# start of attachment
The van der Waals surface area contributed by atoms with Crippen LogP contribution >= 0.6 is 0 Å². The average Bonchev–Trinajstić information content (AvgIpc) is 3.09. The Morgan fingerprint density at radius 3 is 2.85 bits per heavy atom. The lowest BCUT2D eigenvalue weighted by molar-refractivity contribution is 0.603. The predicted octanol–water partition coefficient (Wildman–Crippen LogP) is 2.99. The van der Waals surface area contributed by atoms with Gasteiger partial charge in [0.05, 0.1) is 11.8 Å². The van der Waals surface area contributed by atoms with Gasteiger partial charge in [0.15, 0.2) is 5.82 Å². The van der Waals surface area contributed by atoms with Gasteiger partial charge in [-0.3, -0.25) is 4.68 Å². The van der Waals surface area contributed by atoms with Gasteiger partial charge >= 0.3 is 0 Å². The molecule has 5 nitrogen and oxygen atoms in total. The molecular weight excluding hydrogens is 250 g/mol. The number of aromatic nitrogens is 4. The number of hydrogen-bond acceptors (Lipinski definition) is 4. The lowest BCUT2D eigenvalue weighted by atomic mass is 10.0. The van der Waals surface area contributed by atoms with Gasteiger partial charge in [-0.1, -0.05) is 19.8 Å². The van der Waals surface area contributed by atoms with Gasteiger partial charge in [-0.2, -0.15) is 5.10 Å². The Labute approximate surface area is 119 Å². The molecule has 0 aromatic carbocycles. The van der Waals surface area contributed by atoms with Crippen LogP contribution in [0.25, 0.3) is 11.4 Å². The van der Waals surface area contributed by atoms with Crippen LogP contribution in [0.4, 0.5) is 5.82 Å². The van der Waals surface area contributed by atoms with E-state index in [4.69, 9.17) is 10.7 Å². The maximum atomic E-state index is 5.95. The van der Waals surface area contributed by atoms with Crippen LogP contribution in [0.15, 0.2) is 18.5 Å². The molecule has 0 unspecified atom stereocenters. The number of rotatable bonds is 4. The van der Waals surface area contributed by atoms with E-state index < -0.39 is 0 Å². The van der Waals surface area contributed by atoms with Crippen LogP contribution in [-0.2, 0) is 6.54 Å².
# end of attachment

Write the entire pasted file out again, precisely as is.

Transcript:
The van der Waals surface area contributed by atoms with Crippen LogP contribution >= 0.6 is 0 Å². The average Bonchev–Trinajstić information content (AvgIpc) is 3.09. The Morgan fingerprint density at radius 3 is 2.85 bits per heavy atom. The lowest BCUT2D eigenvalue weighted by molar-refractivity contribution is 0.603. The predicted octanol–water partition coefficient (Wildman–Crippen LogP) is 2.99. The van der Waals surface area contributed by atoms with Gasteiger partial charge in [0.05, 0.1) is 11.8 Å². The van der Waals surface area contributed by atoms with Gasteiger partial charge in [0.15, 0.2) is 5.82 Å². The van der Waals surface area contributed by atoms with Gasteiger partial charge in [-0.3, -0.25) is 4.68 Å². The van der Waals surface area contributed by atoms with Gasteiger partial charge >= 0.3 is 0 Å². The molecule has 5 nitrogen and oxygen atoms in total. The molecular weight excluding hydrogens is 250 g/mol. The number of aromatic nitrogens is 4. The number of hydrogen-bond acceptors (Lipinski definition) is 4. The lowest BCUT2D eigenvalue weighted by atomic mass is 10.0. The van der Waals surface area contributed by atoms with Gasteiger partial charge in [-0.1, -0.05) is 19.8 Å². The van der Waals surface area contributed by atoms with Gasteiger partial charge in [-0.2, -0.15) is 5.10 Å². The Labute approximate surface area is 119 Å². The molecule has 0 aromatic carbocycles. The van der Waals surface area contributed by atoms with Crippen LogP contribution in [0.25, 0.3) is 11.4 Å². The van der Waals surface area contributed by atoms with Crippen LogP contribution in [0.4, 0.5) is 5.82 Å². The van der Waals surface area contributed by atoms with E-state index in [4.69, 9.17) is 10.7 Å². The maximum atomic E-state index is 5.95. The van der Waals surface area contributed by atoms with Crippen LogP contribution in [0.15, 0.2) is 18.5 Å². The molecule has 0 unspecified atom stereocenters. The number of rotatable bonds is 4. The van der Waals surface area contributed by atoms with E-state index < -0.39 is 0 Å². The van der Waals surface area contributed by atoms with Crippen LogP contribution in [-0.2, 0) is 6.54 Å².